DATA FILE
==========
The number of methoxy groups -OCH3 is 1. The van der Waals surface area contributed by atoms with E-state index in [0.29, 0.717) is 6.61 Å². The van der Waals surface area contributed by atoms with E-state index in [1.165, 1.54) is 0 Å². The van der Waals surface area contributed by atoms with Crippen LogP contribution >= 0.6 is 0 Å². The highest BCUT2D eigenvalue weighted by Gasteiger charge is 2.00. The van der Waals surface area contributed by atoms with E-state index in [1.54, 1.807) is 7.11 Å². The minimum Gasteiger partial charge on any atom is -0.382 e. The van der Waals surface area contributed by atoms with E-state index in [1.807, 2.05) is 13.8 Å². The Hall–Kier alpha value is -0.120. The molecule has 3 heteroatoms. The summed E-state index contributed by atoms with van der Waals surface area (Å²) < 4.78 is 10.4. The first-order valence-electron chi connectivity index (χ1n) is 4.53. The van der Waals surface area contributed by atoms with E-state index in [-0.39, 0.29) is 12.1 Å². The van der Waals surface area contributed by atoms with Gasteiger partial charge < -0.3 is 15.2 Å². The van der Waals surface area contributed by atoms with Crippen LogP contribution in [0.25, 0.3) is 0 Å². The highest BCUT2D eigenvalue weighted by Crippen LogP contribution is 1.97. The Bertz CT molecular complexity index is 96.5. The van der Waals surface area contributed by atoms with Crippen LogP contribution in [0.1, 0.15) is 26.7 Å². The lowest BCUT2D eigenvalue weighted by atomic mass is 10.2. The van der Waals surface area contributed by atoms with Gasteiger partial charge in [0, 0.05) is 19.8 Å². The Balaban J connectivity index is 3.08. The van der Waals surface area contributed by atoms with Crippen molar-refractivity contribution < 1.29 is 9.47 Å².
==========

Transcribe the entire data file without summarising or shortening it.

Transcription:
The number of methoxy groups -OCH3 is 1. The van der Waals surface area contributed by atoms with E-state index in [0.29, 0.717) is 6.61 Å². The van der Waals surface area contributed by atoms with E-state index in [1.165, 1.54) is 0 Å². The van der Waals surface area contributed by atoms with Crippen LogP contribution >= 0.6 is 0 Å². The highest BCUT2D eigenvalue weighted by Gasteiger charge is 2.00. The van der Waals surface area contributed by atoms with E-state index in [1.54, 1.807) is 7.11 Å². The minimum Gasteiger partial charge on any atom is -0.382 e. The van der Waals surface area contributed by atoms with E-state index in [1.807, 2.05) is 13.8 Å². The Hall–Kier alpha value is -0.120. The molecule has 3 heteroatoms. The summed E-state index contributed by atoms with van der Waals surface area (Å²) < 4.78 is 10.4. The first-order valence-electron chi connectivity index (χ1n) is 4.53. The van der Waals surface area contributed by atoms with E-state index in [-0.39, 0.29) is 12.1 Å². The van der Waals surface area contributed by atoms with Gasteiger partial charge < -0.3 is 15.2 Å². The van der Waals surface area contributed by atoms with Crippen LogP contribution in [0.25, 0.3) is 0 Å². The highest BCUT2D eigenvalue weighted by Crippen LogP contribution is 1.97. The Bertz CT molecular complexity index is 96.5. The van der Waals surface area contributed by atoms with Crippen LogP contribution in [0.1, 0.15) is 26.7 Å². The lowest BCUT2D eigenvalue weighted by atomic mass is 10.2. The van der Waals surface area contributed by atoms with Gasteiger partial charge in [0, 0.05) is 19.8 Å². The Balaban J connectivity index is 3.08. The van der Waals surface area contributed by atoms with Crippen molar-refractivity contribution < 1.29 is 9.47 Å².